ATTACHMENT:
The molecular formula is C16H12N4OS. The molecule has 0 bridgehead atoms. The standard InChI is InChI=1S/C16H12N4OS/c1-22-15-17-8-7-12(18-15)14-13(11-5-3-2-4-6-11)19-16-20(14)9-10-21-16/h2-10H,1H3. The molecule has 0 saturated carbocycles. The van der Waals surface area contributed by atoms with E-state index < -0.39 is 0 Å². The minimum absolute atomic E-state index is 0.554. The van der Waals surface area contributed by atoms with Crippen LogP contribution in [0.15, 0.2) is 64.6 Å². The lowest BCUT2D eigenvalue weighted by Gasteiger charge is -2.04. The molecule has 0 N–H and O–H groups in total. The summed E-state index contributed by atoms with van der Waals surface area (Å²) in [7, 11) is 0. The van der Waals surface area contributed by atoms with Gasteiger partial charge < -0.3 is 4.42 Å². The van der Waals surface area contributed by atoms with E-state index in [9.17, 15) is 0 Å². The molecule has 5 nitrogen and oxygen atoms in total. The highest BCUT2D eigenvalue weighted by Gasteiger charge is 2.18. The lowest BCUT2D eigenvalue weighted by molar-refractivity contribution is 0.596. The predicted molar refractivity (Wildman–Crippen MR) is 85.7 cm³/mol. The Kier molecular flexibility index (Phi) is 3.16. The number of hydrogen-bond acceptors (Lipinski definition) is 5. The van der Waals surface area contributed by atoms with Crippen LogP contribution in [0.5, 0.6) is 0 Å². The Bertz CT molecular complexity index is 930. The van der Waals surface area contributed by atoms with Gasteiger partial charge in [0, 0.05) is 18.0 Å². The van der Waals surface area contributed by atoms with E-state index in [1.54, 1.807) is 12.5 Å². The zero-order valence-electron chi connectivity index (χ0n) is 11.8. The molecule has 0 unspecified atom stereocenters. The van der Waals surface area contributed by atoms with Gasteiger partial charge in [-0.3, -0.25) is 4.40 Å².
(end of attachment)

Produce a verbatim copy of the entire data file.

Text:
The molecular formula is C16H12N4OS. The molecule has 0 bridgehead atoms. The standard InChI is InChI=1S/C16H12N4OS/c1-22-15-17-8-7-12(18-15)14-13(11-5-3-2-4-6-11)19-16-20(14)9-10-21-16/h2-10H,1H3. The molecule has 0 saturated carbocycles. The van der Waals surface area contributed by atoms with E-state index < -0.39 is 0 Å². The minimum absolute atomic E-state index is 0.554. The van der Waals surface area contributed by atoms with Crippen LogP contribution in [0.15, 0.2) is 64.6 Å². The lowest BCUT2D eigenvalue weighted by Gasteiger charge is -2.04. The molecule has 0 N–H and O–H groups in total. The summed E-state index contributed by atoms with van der Waals surface area (Å²) in [7, 11) is 0. The van der Waals surface area contributed by atoms with Gasteiger partial charge < -0.3 is 4.42 Å². The van der Waals surface area contributed by atoms with E-state index in [9.17, 15) is 0 Å². The molecule has 5 nitrogen and oxygen atoms in total. The highest BCUT2D eigenvalue weighted by Gasteiger charge is 2.18. The lowest BCUT2D eigenvalue weighted by molar-refractivity contribution is 0.596. The predicted molar refractivity (Wildman–Crippen MR) is 85.7 cm³/mol. The Kier molecular flexibility index (Phi) is 3.16. The number of hydrogen-bond acceptors (Lipinski definition) is 5. The van der Waals surface area contributed by atoms with Crippen LogP contribution in [0.5, 0.6) is 0 Å². The Bertz CT molecular complexity index is 930. The van der Waals surface area contributed by atoms with Gasteiger partial charge in [0, 0.05) is 18.0 Å². The van der Waals surface area contributed by atoms with E-state index in [1.54, 1.807) is 12.5 Å². The zero-order valence-electron chi connectivity index (χ0n) is 11.8. The molecule has 0 unspecified atom stereocenters. The van der Waals surface area contributed by atoms with Gasteiger partial charge in [-0.3, -0.25) is 4.40 Å².